The Objective: Achieving the State of "Know"
Thus if one knows the field of battle and knows the day of battle, he can traverse a thousand li and assemble to engage in combat. If he does not know the field of battle nor know the day for battle, then the left flank cannot aid the right nor the right flank aid the left; the front cannot aid the rear nor the rear aid the front. How much more so when the distant are some tens of li away and the near several li apart? As I analyze it, even though Yueh's army is numerous, of what great advantage is it to them for attaining victory? Thus I say victory can be achieved. Even though the enemy is more numerous, they can be forced not to fight. ...
The Process: Assess, Position and Influence
Thus critically analyze them to know the estimations for gain and loss. Stimulate them to know the patterns of their movement and stopping. Determine their disposition of force (hsing) to know the tenable and fatal terrain. Probe them to know where they have an excess, where an insufficiency.
Thus the pinnacle of military deployment approaches the formless. If it is formless, then even the deepest spy cannot discern it or the wise plans against it.
Now the army's disposition of force (hsing) is like water. Water's configuration (hsing) avoids heights and races downward. The army's disposition of force (hsing) avoids the substantial and strikes the vacuous. Water configures (hsing) its flow in accord with the terrain; the army controls its victory in accord with the enemy. Thus the army does not maintain any constant strategic configuration of power (shih), water has no constant shape (hsing). One who is able to change and transform in accord with the enemy and wrest victory is termed spiritual. Thus [none of] the five phases constantly dominates; the four seasons do not have constant positions; the sun shines for longer and shorter periods; and the moon wanes and waxes.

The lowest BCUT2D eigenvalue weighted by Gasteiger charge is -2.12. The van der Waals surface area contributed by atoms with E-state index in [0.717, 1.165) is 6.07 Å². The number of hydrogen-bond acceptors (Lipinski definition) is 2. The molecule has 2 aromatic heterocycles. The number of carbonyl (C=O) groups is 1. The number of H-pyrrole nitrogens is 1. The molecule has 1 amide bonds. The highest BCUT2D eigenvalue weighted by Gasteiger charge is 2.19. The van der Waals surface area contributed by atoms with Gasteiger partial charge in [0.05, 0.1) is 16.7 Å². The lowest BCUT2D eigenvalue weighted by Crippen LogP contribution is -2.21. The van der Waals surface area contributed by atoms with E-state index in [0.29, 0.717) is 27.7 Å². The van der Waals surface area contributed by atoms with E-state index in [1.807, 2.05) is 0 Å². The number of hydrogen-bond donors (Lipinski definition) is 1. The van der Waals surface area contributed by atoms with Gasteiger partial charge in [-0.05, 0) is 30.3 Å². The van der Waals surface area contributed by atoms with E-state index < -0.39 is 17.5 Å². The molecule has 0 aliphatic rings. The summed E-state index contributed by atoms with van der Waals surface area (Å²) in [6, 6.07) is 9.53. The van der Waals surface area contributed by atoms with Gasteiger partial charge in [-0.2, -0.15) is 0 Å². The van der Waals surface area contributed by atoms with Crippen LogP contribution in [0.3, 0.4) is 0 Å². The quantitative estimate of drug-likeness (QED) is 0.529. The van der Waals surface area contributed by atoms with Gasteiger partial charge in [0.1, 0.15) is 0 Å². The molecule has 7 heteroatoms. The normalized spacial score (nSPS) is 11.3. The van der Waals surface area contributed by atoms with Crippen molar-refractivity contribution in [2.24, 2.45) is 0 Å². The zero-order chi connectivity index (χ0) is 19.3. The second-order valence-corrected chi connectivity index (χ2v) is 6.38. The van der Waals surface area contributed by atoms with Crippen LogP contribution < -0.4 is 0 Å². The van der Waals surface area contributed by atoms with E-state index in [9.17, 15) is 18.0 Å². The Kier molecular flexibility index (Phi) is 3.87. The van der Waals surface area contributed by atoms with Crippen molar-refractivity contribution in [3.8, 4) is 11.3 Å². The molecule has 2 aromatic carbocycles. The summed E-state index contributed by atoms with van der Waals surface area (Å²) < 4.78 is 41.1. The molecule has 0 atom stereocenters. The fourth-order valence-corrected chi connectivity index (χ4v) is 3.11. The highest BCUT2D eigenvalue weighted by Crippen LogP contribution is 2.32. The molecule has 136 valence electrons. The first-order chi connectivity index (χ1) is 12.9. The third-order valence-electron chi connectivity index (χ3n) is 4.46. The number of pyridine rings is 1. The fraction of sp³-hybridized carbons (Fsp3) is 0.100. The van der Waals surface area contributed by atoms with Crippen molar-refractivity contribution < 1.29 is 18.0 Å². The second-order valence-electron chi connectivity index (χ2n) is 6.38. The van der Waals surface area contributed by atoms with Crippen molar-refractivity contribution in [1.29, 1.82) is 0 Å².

- Sawyer's translation
Chapter Four to Six about building the field strategy by emphasizing on the integrated qualities of formation, momentum and preparedness
Chapter Four teaches the importance of controlling the situation before the conflict begins while Chapter Five focuses on utilizing the attributes of momentum and timing and/or the elements of orthodox and unorthodox tactics to defeat the competition
The tactical objective of Chapter Six is about determining the best match-up by matching one's strengths to the weaknesses of the competition.